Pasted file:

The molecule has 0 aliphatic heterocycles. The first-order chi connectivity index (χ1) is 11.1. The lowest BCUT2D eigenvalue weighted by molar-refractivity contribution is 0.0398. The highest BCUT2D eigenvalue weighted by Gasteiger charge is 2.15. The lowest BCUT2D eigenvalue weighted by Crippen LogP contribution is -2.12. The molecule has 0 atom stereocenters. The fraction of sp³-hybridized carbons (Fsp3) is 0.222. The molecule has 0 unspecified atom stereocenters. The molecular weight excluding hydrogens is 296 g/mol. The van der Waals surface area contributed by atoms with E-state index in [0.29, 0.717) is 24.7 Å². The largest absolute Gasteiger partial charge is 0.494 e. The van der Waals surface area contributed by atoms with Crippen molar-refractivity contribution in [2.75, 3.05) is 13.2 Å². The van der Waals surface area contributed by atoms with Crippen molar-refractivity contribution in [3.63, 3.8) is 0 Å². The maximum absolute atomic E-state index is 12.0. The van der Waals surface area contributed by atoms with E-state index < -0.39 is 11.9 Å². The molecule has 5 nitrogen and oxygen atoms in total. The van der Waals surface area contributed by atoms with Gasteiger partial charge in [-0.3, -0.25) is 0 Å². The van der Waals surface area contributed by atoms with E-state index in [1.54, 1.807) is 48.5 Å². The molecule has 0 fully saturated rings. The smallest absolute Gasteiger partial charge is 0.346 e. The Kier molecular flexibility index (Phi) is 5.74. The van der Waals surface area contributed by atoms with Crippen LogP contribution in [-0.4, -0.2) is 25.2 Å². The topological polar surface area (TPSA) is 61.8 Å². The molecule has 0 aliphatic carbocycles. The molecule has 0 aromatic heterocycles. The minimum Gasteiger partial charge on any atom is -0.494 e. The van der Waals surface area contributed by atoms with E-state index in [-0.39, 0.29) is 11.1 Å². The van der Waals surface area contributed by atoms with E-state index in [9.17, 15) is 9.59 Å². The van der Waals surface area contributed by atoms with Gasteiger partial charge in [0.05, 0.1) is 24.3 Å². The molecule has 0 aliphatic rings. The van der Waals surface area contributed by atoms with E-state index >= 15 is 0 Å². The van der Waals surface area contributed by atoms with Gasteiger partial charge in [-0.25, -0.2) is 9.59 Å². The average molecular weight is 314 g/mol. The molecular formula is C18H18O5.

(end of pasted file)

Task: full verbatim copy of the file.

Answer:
The molecule has 0 aliphatic heterocycles. The first-order chi connectivity index (χ1) is 11.1. The lowest BCUT2D eigenvalue weighted by molar-refractivity contribution is 0.0398. The highest BCUT2D eigenvalue weighted by Gasteiger charge is 2.15. The lowest BCUT2D eigenvalue weighted by Crippen LogP contribution is -2.12. The molecule has 0 atom stereocenters. The fraction of sp³-hybridized carbons (Fsp3) is 0.222. The molecule has 0 unspecified atom stereocenters. The molecular weight excluding hydrogens is 296 g/mol. The van der Waals surface area contributed by atoms with E-state index in [0.29, 0.717) is 24.7 Å². The largest absolute Gasteiger partial charge is 0.494 e. The van der Waals surface area contributed by atoms with Crippen molar-refractivity contribution in [2.75, 3.05) is 13.2 Å². The van der Waals surface area contributed by atoms with Crippen molar-refractivity contribution in [3.63, 3.8) is 0 Å². The maximum absolute atomic E-state index is 12.0. The van der Waals surface area contributed by atoms with E-state index < -0.39 is 11.9 Å². The molecule has 5 nitrogen and oxygen atoms in total. The van der Waals surface area contributed by atoms with Gasteiger partial charge in [-0.3, -0.25) is 0 Å². The van der Waals surface area contributed by atoms with E-state index in [1.54, 1.807) is 48.5 Å². The molecule has 0 fully saturated rings. The smallest absolute Gasteiger partial charge is 0.346 e. The Kier molecular flexibility index (Phi) is 5.74. The van der Waals surface area contributed by atoms with Crippen LogP contribution in [-0.4, -0.2) is 25.2 Å². The topological polar surface area (TPSA) is 61.8 Å². The molecule has 0 aliphatic carbocycles. The molecule has 0 aromatic heterocycles. The minimum Gasteiger partial charge on any atom is -0.494 e. The van der Waals surface area contributed by atoms with E-state index in [-0.39, 0.29) is 11.1 Å². The van der Waals surface area contributed by atoms with E-state index in [9.17, 15) is 9.59 Å². The van der Waals surface area contributed by atoms with Gasteiger partial charge in [0.05, 0.1) is 24.3 Å². The molecule has 0 aliphatic rings. The van der Waals surface area contributed by atoms with E-state index >= 15 is 0 Å². The van der Waals surface area contributed by atoms with Gasteiger partial charge in [-0.25, -0.2) is 9.59 Å². The average molecular weight is 314 g/mol. The molecular formula is C18H18O5.